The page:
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Washington announced the first trip to Taiwan in six years by a US official this week. Following the announcement, China announced its opposition to any meeting between the US and Taiwan which may harm the stability in the region and demanded diplomatic relations to cease. A spokesman for China’s foreign ministry, Wang Wenbin said: “China firmly opposes official exchanges between the US and Taiwan.
“We urge the US to abide by the one-China principle, stop all forms of official exchanges with Taiwan and refrain from sending any wrong signals to the Taiwan independence forces.”
With tensions between China and the US at a low point, Health and Human Services Secretary, Alex Azar also aimed a veiled critique at Beijing over its handling of the coronavirus pandemic and lack of transparency over the virus.
He said: “Taiwan has been a model of transparency and cooperation in global health during the Covid-19 pandemic and long before it.
“I look forward to conveying President Trump’s support for Taiwan’s global health leadership and underscoring our shared belief that free and democratic societies are the best model for protecting and promoting health.”
Mr Azar will be the highest-ranking American cabinet official since 1979 when the US recognised its government to visit the country, although no official date has yet been set.
Under the Taiwan Relations Act of 1979, not only does the US recognise the government of Taiwan but also confirms the US will provide the island with the necessary arms to protect itself.
Although Washington has billed the trip as a chance to strengthen health cooperation, it will also reaffirm America’s ties to the island amid a build up of arms in the East Asia Sea.
Chinese Premier, Xi Jinping has expressed a desire to bring the island under his ‘One China’ principle despite its autonomy.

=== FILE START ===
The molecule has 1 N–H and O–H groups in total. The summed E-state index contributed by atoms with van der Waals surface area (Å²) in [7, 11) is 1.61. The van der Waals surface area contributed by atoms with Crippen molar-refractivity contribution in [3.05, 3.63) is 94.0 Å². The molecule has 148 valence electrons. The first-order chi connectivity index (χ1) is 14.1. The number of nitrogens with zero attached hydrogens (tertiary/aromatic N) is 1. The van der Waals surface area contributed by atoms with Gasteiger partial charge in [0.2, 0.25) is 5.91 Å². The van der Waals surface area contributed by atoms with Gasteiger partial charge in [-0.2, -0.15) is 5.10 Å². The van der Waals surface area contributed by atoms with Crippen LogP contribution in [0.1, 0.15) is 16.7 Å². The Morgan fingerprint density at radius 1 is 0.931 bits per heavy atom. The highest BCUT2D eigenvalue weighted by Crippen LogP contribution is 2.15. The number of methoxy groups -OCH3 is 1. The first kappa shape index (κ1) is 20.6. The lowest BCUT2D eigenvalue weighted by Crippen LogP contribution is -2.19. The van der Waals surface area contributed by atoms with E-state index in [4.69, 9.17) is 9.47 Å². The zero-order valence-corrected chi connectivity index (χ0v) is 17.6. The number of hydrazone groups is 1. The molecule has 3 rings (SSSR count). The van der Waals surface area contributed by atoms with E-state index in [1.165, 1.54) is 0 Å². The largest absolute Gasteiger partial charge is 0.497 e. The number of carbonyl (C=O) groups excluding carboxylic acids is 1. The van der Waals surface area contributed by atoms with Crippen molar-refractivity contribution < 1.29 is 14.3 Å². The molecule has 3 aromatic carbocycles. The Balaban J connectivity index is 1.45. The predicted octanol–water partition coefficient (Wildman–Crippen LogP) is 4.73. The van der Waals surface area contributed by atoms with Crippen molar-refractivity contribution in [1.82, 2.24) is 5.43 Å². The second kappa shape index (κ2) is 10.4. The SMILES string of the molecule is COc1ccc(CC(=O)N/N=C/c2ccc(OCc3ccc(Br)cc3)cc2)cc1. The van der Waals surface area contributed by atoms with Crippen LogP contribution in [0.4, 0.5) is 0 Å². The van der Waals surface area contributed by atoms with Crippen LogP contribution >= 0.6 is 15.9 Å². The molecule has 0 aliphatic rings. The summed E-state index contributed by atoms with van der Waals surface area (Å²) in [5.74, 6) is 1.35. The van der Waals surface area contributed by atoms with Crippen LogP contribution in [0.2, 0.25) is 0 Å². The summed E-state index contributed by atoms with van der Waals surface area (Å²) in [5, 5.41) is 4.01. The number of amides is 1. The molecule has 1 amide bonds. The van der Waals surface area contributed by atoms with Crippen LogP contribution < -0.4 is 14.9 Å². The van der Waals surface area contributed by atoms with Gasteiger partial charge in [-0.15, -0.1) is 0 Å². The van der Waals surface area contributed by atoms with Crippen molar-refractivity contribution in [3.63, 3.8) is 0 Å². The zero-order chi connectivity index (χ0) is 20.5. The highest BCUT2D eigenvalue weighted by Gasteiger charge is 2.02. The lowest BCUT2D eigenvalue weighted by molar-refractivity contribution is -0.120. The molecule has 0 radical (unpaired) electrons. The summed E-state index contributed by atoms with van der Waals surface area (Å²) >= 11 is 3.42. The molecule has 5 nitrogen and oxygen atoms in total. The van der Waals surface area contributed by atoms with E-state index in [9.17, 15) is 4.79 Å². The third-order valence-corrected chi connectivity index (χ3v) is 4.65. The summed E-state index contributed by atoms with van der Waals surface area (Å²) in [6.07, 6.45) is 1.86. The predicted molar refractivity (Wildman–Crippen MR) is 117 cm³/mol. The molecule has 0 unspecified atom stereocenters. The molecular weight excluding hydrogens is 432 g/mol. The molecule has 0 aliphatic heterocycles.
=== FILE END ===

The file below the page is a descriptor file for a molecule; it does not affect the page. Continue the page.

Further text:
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Within the principle, Taiwan is seen as part of mainland China and to be reunified with Beijing.
Amid this policy, the Taiwanese government has warned China of its increased military drills near to the island.
Chinese jets have ventured into Taiwan’s air defence system multiples times causing the latter’s Premier, Su Tseng-chang to warn of Beijing’s intent to use force to take back the island.
He said: “China is very big, and has never given up the use of force to deal with Taiwan.
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“China has always, with such a serious epidemic, sent their aircraft and ships around Taiwan, really disturbing Taiwan.”
The country’s foreign minister, Joseph Wu, also warned the uptick in military presence from Beijing is in effort to prepare for the reclaiming of the island.
He added: “Looking on the long-term trend, China appears to be gradually stepping up its military preparedness, especially in air or on the waters near Taiwan.
“What China is doing now is continuing to ramp up preparedness to solve the Taiwan issue.
“The threat is on the rise.”
In order to defend its own islands, Japan has also increased its military capacity in the East China Sea to deal with China’s aggressions.
Tensions have escalated after Japan reported the longest presence of Chinese patrol ships in the region since 2012.
As well as the South China Sea, the US has declared its intent to defend these waters against Beijing.
The US has become increasingly worried at the development of what US Secretary of State, Mike Pompeo called China’s naval empire.
He also declared any territorial gains made in the South China Sea as illegal.
He said: “The world will not allow Beijing to treat the South China Sea as its maritime empire. America stands with our Southeast Asian allies and partners in protecting their sovereign rights to offshore resources, consistent with their rights and obligations under international law.”
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